Tooele and Juab counties provide plenty of dry desert open space, but there is a 10,000-acre area of wet meadows and marshland in northwest Juab County adjacent to Tooele County that birds find particularly pleasing.
A variety of bird species reside there the entire year, for others it’s a popular migration stopover.
Fish Springs National Wildlife Refuge covers nearly 18,000 acres of uniquely varied habitat that supports a diversity of wildlife in an otherwise arid landscape. It’s located along the Pony Express dirt road about 100 miles from Tooele to the east and 100 miles from Wendover to the west.
A group of 14 “birders” spent an entire day at the refuge on Tuesday, Dec. 29 to count birds as part of the annual Christmas Bird Count sponsored by the National Audubon Society. There were about 16 various Christmas Bird Counts throughout Utah this year.
This annual event is conducted December 14 to January 5 throughout North America. It began in 1900 and has become the longest-running citizen science effort in the world.
“It’s the first time this count circle at Fish Springs has been done in a few years. We had a decent representation of species diversity,” said Keeli Marvel, experienced birder and Natural Resource Specialist at Dugway Proving Ground.
Jonathan Barth manages Fish Springs National Wildlife Refuge and helped coordinate the Christmas Bird Count on Dec. 29.
After a few days of tallying all the data he reported results of the bird count this week.
He said 6532 birds were counted, 42 species of birds recorded, and 3100 American coot were the most numerous.
He said one American bittern was spotted along with one European starling and one Prairie Falcon.
Rare birds spotted included an American white pelican, usually found in Mexico, along with a Greater Yellowleg, usually found in South, and Central America.
“During these annual counts, we’ve collected more than 100 years of information about birds. We’re using that data to assess the overall health of bird populations and to implement any conservation actions that may be needed for species survival,” said Tonya Kieffer-Shelby, DWR regional conservation outreach manager.
“Recent studies have shown that over 3 billion birds have been lost in North America in the last 50 years, which is why collecting this data is so important. Birds are indicators of what’s happening in an environment. The data we gather about our local birds provides valuable information to conservation efforts worldwide,” she said.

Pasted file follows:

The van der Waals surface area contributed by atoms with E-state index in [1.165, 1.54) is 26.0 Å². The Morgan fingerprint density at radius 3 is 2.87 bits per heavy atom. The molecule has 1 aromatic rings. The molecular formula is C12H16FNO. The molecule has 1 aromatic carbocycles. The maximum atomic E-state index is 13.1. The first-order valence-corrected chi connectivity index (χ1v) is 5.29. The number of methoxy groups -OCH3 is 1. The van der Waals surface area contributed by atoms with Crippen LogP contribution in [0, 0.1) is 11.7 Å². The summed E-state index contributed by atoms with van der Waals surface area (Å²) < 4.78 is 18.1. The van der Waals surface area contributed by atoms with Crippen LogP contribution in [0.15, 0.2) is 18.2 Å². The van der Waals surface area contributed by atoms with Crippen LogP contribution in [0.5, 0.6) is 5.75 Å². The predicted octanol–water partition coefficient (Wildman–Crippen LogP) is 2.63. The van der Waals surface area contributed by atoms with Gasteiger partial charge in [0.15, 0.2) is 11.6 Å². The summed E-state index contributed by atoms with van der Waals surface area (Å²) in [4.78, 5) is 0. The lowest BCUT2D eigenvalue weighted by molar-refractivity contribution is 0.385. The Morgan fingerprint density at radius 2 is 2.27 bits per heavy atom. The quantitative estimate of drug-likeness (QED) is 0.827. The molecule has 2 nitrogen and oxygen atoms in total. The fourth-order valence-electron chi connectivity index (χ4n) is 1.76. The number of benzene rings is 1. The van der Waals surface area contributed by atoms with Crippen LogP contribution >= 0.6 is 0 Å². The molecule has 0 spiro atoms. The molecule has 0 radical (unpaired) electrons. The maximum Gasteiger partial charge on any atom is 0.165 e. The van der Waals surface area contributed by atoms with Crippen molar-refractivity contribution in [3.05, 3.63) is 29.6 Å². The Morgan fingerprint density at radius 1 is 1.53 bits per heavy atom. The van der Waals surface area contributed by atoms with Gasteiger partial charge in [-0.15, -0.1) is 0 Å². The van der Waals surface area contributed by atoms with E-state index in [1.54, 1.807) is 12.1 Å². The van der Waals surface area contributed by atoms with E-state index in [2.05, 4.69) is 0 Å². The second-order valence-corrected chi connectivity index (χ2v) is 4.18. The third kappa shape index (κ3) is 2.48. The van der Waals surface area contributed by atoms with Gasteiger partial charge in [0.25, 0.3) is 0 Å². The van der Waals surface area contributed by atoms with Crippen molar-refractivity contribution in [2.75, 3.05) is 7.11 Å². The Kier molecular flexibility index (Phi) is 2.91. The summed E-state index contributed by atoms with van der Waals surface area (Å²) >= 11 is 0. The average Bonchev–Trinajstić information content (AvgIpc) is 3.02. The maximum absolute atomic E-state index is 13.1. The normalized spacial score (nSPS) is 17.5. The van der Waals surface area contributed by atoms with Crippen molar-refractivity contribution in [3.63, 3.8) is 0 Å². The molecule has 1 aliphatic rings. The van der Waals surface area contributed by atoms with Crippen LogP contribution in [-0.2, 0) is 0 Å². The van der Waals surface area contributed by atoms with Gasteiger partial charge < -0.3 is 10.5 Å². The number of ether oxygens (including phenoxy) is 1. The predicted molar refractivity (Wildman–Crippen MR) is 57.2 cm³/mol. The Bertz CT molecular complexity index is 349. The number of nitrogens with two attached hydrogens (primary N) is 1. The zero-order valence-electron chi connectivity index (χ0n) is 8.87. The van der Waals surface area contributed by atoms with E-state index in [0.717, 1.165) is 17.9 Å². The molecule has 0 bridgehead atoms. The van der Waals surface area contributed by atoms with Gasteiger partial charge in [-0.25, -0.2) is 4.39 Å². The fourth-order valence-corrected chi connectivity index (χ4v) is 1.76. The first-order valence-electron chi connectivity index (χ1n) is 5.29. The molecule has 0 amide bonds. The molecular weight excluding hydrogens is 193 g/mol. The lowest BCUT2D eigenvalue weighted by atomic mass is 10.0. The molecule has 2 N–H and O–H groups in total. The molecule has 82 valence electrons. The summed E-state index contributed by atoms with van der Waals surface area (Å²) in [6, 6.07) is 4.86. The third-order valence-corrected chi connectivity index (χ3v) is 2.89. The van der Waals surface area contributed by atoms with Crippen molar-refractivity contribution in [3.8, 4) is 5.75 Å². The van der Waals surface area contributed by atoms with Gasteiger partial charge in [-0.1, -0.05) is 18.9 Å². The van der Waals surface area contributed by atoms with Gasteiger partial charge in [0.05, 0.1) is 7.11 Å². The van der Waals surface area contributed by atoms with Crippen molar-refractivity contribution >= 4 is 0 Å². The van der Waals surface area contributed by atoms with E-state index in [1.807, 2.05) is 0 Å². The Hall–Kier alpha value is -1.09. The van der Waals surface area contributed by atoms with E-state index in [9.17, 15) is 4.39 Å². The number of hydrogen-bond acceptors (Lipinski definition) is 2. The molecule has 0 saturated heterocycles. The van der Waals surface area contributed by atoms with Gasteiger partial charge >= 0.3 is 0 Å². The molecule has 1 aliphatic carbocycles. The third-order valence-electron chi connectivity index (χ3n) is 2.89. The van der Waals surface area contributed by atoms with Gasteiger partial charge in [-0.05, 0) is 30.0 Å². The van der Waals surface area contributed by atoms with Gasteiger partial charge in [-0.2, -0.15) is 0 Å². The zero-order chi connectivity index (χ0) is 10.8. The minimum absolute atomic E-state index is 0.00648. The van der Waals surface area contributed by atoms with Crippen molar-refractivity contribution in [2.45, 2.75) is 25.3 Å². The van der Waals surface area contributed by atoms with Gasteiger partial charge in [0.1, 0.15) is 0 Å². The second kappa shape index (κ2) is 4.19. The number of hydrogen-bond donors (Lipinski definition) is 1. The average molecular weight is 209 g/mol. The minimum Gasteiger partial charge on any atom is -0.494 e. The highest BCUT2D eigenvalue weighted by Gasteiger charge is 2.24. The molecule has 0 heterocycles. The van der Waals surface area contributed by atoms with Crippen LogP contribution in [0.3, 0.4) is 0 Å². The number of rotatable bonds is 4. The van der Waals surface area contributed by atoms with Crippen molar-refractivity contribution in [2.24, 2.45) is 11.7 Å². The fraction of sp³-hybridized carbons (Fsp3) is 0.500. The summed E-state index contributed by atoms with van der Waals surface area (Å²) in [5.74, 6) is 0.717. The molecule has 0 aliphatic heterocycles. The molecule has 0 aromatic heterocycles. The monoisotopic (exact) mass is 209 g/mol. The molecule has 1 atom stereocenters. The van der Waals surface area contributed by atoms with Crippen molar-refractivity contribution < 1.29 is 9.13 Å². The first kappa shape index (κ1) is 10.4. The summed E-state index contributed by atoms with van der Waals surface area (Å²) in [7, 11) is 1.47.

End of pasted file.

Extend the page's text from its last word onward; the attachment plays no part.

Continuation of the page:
The counting began at 9 a.m. in below freezing temperatures. Erda’s Holly Mills helped with the bird count.
“The part I like most about any group bird count is the camaraderie and the chance to meet other birders. The worst part was the temperatures that morning. I still couldn’t feel my feet by the time I got home,” Mills said.
She indicated “birding” is one of her passions.
“I love the challenge of birding and learning to identify different species and trying to find as many as I can. And it is always a rush to add a new ‘lifer’ to the list,” she said.
“Birders have what they call a “lifer dance” which is basically a happy dance we do when we get a species we’ve never seen before. I also deal with depression and anxiety and PTSD and birding helps me with that. It calms and relaxes me. I also enjoy the community of birders. I have never met a more friendly group of people and we are always there to help each other,” she said.
Experienced birder Robert Parsons and his wife MaryAnn also helped with the Christmas Bird Count at Fish Springs.
“It was great getting out and seeing the birds, especially those that are hanging around all winter. It is simply amazing to me, how these birds survive the winter — in temperatures that are in the 10-20 degree range,” Robert said.
“How do they find food? How do they stay warm? Observing these amazing creatures in these kinds of conditions is really fun for me. We had a great time,” he said.
The Parsons said they saw a wide collection of birds—mostly birds that tend to stay near the bodies of water that haven’t frozen over yet.
“We saw lots of birds, from the enormous all white Tundra Swans (over four feet in length) to the much smaller Song Sparrow (just five inches long). We marveled at how the tiny Marsh Wren (less than five inches in length and weighing one half of one ounce) as well as the American Pipit (weighing less than one ounce) are able to find food and stay warm in this weather,” he said.
“We saw several thousand ducks, as well as large wading birds such as Great Blue Herons and Great Egrets, coupled with smaller wading birds such as White-faced Ibis and Black-crowned Night-Herons. We also saw Bald and Golden Eagles, with 7-foot wingspans, along with the hawk of the marshes and fields, Northern Harriers. Another bird we saw was the Loggerhead Shrike, a small but tenacious bird that impales its food on a thorn or barb. Other birds that we saw included almost 100 Red-winged Blackbirds, Horned Larks, Common Ravens, Northern Flickers and White-crowned Sparrows. Quite a collection for a snow covered area of mostly frozen springs and ponds and temperatures in the mid-teens.”
Parsons added that Fish Springs is equally, or maybe even more so beautiful and fun to visit in the spring when an entirely different group of birds visit and call Fish Springs home for the summer.